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  In a Fall Classic, Indians Prevail in 12

Orioles Logo By Mark Maske
Washington Post Staff Writer
Sunday, October 12, 1997; Page D1

CLEVELAND, Oct. 11 — Mike Mussina notched 15 strikeouts to further cement his status as one of baseballís best pitchers, and the Baltimore Orioles were handed a gift of a ninth-inning run by the Cleveland Indians. Yet they could not find a way to win an epic Game 3 of the American League Championship Series today at Jacobs Field. The Indians got a disputed run-scoring passed ball by Orioles catcher Lenny Webster in the 12th inning to escape with a 2-1 victory before a raucous crowd of 45,047.

After all of the plot twists finally were exhausted, the Orioles were left needing to do some catching up for the first time in 1997. They spent every day of the regular season in first place in the AL East. They played from ahead in beating the Seattle Mariners in the first round of the playoffs, and they won the opening game of this best-of-seven series. But the Indians have rallied with consecutive dramatic wins and are scheduled to send prized rookie Jaret Wright to the mound to face Scott Erickson in Game 4 here Sunday.

The Indians got Matt Williamsís run-scoring single in the seventh inning against Mussina and handed a 1-0 lead to closer Jose Mesa in the ninth. But they botched a would-be double play ground ball, and center fielder Marquis Grissom lost a fly ball to give Brady Anderson an RBI double.

Grissom Scores the Winner
AFP Photo
No matter. In the 12th, Grissom drew a one-out walk from Randy Myers and raced to third base on Tony Fernandezís bloop single to right field. The Indians tried a squeeze bunt with Omar Vizquel batting. Vizquel missed the ball with Grissom racing toward home plate. But Webster dropped the ball and Grissom scored (pictured). The Orioles argued vehemently that Vizquel had fouled off the pitch but home plate umpire John Hirschbeck said no. Television replays seemed to support Hirschbeckís view. Hirschbeck is the umpire who was involved in last yearís spitting incident with Orioles second baseman Roberto Alomar.

Mussina outdueled Randy Johnson in beating the Mariners twice during the first round of the playoffs, and added to his ever-growing reputation today. His 15 strikeouts in his seven-inning, three-hit, one-run performance established his career high and set a team record. It also was a record for a league championship series game. He matched a league championship series mark with five consecutive whiffs at one point.

Mussina issued only two walks, both to Manny Ramirez, and threw 79 strikes among his 120 pitches. He struck out Bip Roberts and Vizquel three times each. He whiffed Ramirez, Brian Giles and Grissom two times apiece and got Jim Thome, David Justice and Williams once each.

But Cleveland moved in front in the seventh on Mussinaís walk to Thome on a disputed ball four call, Justiceís soft base hit on a ball that center fielder Anderson apparently didnít see until it was too late and Williamsís ground-ball RBI single.

Relievers Paul Assenmacher and Mike Jackson got Cleveland through the eighth after starter Orel Hershiser had limited the Orioles to four hits over his seven shutout innings, with one walk and seven strikeouts. But Mesa surrendered a leadoff single in the ninth to Chris Hoiles.

Pinch hitter Jeffrey Hammonds followed with a grounder to second baseman Fernandez, who chased pinch runner Jeff Reboulet back toward first. Reboulet stopped and Fernandez threw to first baseman Thome to get the out on Hammonds, but Thomeís throw to second base to try to get Reboulet deflected off Rebouletís arm. He was safe as the Indiansí pleas that Reboulet should be called for interference went nowhere. Reboulet scored when Grissom, who won Game 2 for Cleveland with an eighth-inning home run, lost Andersonís high fly to center field and had the ball land about 40 feet behind him.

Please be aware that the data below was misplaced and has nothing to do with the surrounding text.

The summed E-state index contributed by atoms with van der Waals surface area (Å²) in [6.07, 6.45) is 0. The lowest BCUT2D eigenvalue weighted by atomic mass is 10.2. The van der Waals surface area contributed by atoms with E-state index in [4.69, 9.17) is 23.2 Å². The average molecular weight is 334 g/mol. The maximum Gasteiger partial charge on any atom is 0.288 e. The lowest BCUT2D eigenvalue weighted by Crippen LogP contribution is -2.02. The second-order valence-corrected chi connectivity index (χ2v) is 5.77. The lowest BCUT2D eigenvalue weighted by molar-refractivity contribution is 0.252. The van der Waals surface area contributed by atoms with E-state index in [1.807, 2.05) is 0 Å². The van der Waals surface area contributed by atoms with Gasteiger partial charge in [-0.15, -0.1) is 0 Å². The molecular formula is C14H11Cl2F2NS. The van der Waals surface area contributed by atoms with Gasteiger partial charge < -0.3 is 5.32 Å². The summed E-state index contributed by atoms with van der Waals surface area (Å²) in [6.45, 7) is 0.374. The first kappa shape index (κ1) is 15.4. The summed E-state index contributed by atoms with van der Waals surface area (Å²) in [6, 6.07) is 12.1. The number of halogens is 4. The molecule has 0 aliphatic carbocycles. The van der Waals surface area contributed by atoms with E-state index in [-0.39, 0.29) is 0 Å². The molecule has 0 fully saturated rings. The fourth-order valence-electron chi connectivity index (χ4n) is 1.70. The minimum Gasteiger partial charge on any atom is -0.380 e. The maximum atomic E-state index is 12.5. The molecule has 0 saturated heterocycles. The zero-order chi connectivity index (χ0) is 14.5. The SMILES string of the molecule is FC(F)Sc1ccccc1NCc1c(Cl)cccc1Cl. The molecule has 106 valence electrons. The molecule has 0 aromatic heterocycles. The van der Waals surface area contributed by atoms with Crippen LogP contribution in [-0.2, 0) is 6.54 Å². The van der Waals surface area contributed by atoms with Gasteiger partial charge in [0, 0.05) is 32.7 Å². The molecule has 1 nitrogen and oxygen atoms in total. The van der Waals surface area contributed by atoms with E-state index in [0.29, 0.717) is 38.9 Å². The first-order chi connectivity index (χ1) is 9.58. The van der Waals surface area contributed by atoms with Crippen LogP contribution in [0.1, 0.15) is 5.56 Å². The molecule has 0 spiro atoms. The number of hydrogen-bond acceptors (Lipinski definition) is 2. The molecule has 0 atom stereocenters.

The Orioles got out of a ninth-inning jam courtesy of an apparently erroneous call by first base umpire Durwood Merrill. TV replays indicated that Sandy Alomar beat Orioles third baseman Cal Ripkenís throw to first base on his two-out ground ball with two runners aboard, but Merrill called him out. The Orioles left the bases loaded in the 11th when Rafael Palmeiro struck out against Cleveland reliever Al Morman.

The Indians squandered a first-and-third, no-out chance and left the bases loaded in the bottom of the inning. Orioles reliever Arthur Rhodes issued a leadoff walk to Vizquel and Ramirez lined a single to right field. Orioles Manager Davey Johnson and head trainer Richie Bancells went to the mound to check on Rhodes, who was pitching for the first time in this series after suffering a strained muscle in his left arm near his elbow during the first round of the playoffs. That prompted an angry tirade at the umpires by Indians Manager Mike Hargrove, who apparently believed that Johnson was stalling with Randy Myers warming up in the bullpen.

Kevin Seitzer, pinch hitting for Thome, failed to get down a bunt but Rhodes threw a wild pitch to get Vizquel to third base. Johnson went to Myers with the count 2-2 to Seitzer. Ripken made a superb diving play on Seitzerís ground ball to get the out at first base, with Vizquel holding at third and Ramirez going to second. Justice lined out to B.J. Surhoff in shallow left field. Williams walked to load the bases, but Myers struck out Alomar.

Indians hitters struck out 21 times on the day, and Orioles batters whiffed 12 times. The total of 33 strikeouts matched the major league record for a postseason game that these two teams set last year in the divisional series.

© Copyright 1998 The Washington Post Company

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